At this writing, Oklahoma and Texas cash wheat prices are in the vicinity of $8.90, and wheat may be forward contracted for June 2012 delivery for about $8.10. These prices are relatively good considering that on June 15, cash prices ranged mostly from $5.88 to $6.10. Two years ago on July 1, 2010, cash wheat prices were mostly between $4.80 and $5.10.

An $8.85 wheat price means different thing to different producers. One producer said that if he could get $9 for his wheat, he could replace his 1984 tractor and equipment. Another producer said he could not afford to lose the opportunity to sell wheat at $8.85.

Yet another producer just couldn’t live with himself if he missed the opportunity to sell wheat for $10. He was willing to accept $7.75 minus storage and interest rather than not have the opportunity to sell wheat for $10.

What about selling 2013 wheat? That $8.10 price will cover production costs and provide a pretty good return on investment. But a producer said he just can’t relax for worrying about not producing enough wheat to meet the contract. He referenced a neighbor that forward contracted one-half of average production and lacked 25 bushels covering the contracts.

Prices had increased more than $2 per bushel. He not only did not get the higher price, but he also had to pay $50 for the non-delivered wheat (difference in contracted price and market price at the time of delivery).

June 2013 wheat prices could easily be $6 or less. How hard would you beat up on yourself for missing the opportunity to sell at $8?

Remember that marketing decisions are personal. What works for one person may not work for another.

Also remember that prices can’t be predicted. No one knows what tomorrow’s price will be, and we sure do not know what the price will be June 15, 2013.

In making sale decisions, one can only evaluate the market situation, the financial situation, and the personal psychological attitude and then make a decision. In my opinion, the psychological attitude is as important as the financial situation.

If a person makes a decision that keeps him awake at night, the odds are increased that he will make some other mistake that will cost much more than a different price could overcome.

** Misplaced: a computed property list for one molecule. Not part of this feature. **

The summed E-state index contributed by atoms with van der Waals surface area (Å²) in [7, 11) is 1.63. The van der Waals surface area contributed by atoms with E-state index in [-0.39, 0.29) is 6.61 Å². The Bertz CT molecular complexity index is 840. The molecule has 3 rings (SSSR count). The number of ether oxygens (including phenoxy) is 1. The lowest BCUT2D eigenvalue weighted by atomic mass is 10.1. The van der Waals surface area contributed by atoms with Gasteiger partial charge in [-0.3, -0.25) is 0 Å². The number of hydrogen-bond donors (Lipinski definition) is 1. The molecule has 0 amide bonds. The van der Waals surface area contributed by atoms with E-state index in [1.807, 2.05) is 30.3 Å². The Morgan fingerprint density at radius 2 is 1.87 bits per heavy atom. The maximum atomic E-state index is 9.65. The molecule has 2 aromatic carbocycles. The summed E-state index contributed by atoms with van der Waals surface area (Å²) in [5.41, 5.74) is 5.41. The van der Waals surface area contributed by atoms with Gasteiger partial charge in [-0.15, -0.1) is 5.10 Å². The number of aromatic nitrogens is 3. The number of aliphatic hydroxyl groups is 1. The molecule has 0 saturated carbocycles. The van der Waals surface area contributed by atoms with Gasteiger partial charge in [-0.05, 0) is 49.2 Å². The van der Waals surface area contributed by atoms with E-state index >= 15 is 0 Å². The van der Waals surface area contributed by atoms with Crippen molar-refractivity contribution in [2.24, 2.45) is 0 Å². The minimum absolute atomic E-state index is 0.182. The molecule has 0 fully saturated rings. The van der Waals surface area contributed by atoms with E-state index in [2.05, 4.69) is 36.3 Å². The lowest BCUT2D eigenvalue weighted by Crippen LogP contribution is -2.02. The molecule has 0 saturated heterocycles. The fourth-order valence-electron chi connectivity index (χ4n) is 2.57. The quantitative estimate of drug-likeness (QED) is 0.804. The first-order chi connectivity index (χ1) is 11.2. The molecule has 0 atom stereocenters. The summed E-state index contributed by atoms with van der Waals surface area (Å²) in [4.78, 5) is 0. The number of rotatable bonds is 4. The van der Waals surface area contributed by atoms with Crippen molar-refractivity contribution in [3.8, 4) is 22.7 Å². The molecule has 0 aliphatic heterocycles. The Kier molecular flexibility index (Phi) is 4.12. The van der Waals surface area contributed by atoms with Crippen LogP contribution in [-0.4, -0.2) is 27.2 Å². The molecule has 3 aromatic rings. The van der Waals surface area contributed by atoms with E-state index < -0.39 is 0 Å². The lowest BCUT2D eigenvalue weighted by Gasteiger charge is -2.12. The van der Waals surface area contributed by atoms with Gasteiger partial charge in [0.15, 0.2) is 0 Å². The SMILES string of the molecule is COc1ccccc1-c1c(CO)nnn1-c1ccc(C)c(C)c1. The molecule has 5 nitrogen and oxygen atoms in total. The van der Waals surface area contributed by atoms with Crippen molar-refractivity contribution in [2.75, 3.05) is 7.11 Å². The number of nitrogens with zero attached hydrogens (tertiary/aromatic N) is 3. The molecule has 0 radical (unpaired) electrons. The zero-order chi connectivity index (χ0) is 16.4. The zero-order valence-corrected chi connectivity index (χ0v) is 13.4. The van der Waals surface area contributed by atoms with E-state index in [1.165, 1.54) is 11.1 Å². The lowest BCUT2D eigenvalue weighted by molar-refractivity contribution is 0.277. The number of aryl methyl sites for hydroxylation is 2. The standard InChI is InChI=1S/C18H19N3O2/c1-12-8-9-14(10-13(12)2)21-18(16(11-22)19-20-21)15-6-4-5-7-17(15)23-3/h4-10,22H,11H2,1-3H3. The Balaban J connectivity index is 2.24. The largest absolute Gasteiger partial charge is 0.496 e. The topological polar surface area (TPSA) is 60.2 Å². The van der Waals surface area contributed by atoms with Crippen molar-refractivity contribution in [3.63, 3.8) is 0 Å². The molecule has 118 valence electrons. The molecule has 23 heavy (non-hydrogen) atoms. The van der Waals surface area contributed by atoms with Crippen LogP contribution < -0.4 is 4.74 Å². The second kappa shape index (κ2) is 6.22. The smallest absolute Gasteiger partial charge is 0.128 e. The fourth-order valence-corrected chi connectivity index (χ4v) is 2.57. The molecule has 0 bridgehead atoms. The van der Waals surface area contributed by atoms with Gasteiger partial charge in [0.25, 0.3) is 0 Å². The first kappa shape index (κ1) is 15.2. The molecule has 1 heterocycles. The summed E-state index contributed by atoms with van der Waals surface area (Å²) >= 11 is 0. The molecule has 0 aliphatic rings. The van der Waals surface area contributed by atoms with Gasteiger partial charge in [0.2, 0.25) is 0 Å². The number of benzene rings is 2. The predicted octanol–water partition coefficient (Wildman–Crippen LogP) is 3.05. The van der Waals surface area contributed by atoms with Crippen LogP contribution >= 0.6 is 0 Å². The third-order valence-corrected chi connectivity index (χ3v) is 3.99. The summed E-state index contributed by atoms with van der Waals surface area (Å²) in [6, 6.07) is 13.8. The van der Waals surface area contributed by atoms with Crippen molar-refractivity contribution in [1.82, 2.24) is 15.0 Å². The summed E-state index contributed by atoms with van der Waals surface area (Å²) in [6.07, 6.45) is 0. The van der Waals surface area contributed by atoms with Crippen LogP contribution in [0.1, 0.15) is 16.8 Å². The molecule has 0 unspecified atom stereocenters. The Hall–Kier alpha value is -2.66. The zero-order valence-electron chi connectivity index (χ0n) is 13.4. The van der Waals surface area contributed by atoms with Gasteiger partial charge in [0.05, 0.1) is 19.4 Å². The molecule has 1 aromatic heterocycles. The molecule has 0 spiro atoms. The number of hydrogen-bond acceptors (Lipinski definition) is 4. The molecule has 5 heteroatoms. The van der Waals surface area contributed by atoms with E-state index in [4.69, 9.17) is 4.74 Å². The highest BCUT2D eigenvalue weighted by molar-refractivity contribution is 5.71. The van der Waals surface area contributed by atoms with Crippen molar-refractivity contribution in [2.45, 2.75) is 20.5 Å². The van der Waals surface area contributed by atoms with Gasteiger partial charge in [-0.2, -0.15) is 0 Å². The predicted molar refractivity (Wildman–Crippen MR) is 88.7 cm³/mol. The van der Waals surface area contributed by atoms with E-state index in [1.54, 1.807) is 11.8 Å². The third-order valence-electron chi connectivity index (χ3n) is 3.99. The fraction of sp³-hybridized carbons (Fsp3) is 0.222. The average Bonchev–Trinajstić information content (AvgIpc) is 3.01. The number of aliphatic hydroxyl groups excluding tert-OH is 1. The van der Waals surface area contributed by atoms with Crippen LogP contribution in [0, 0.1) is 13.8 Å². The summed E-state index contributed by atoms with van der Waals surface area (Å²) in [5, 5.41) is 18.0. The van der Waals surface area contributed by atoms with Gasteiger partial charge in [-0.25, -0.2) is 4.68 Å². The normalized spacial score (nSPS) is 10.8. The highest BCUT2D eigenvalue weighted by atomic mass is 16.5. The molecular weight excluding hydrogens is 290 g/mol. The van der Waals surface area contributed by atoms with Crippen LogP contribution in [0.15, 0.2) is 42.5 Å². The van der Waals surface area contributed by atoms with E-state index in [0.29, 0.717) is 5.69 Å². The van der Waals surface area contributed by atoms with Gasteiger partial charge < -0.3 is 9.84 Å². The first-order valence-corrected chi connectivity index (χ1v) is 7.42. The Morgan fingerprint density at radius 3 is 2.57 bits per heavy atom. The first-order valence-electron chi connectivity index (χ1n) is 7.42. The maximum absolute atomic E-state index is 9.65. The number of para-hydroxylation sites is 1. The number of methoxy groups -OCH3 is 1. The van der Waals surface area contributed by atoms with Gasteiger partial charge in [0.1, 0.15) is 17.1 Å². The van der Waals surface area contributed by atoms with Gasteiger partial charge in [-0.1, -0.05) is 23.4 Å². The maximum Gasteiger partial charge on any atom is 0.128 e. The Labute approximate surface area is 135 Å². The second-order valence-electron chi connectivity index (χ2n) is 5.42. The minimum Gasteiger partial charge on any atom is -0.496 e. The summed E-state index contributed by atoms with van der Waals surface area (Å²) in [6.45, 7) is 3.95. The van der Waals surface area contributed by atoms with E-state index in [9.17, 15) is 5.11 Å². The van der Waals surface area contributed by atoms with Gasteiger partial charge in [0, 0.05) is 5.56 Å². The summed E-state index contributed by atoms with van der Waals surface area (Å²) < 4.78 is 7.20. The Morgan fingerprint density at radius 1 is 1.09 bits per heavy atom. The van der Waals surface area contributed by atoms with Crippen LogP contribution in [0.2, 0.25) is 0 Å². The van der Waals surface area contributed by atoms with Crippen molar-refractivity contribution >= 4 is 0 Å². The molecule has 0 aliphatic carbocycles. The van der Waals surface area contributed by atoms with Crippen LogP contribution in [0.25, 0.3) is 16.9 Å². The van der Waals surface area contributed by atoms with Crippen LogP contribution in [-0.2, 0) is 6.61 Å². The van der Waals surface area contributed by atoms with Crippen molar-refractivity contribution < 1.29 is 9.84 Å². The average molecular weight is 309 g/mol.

For the last two months, wheat prices have followed corn prices higher. The good news, price-wise, is that 2012/13 marketing year wheat production estimates are lower than projected two months ago. Wheat stocks are getting sufficiently tight so that the wheat supply and demand situation may justify current price levels without corn’s support.

If 2012/13 marketing year wheat production estimates continue to decline, wheat prices could continue to increase without corn prices also increasing.

Recent reports indicate that Russia may suspend wheat exports. Argentina’s wheat producers have planted 23 percent less wheat for 2012/13 than last year. Dry conditions in Western Australia may result in lower than expected Australian wheat production.

At this writing, the Kansas City Board of Trade September wheat contract price is $9.38. This is a new contract high. The next price resistance is about $9.90 – might as well say $10. Unless it rains in the U.S. Corn Belt and/or Western Australia, prices could go up another $0.50 to $0.60.

Selling wheat in increments is nearly always a sound marketing decision. If prices go up, you have more wheat to sell, and if prices go down, you will have sold some wheat. This strategy is good both financially and psychologically.

Many marketing and financial studies support “dollar cost averaging.” So selling in increments produces a relatively good price (based on market opportunities) and allows most decisions makers “peace of mind.”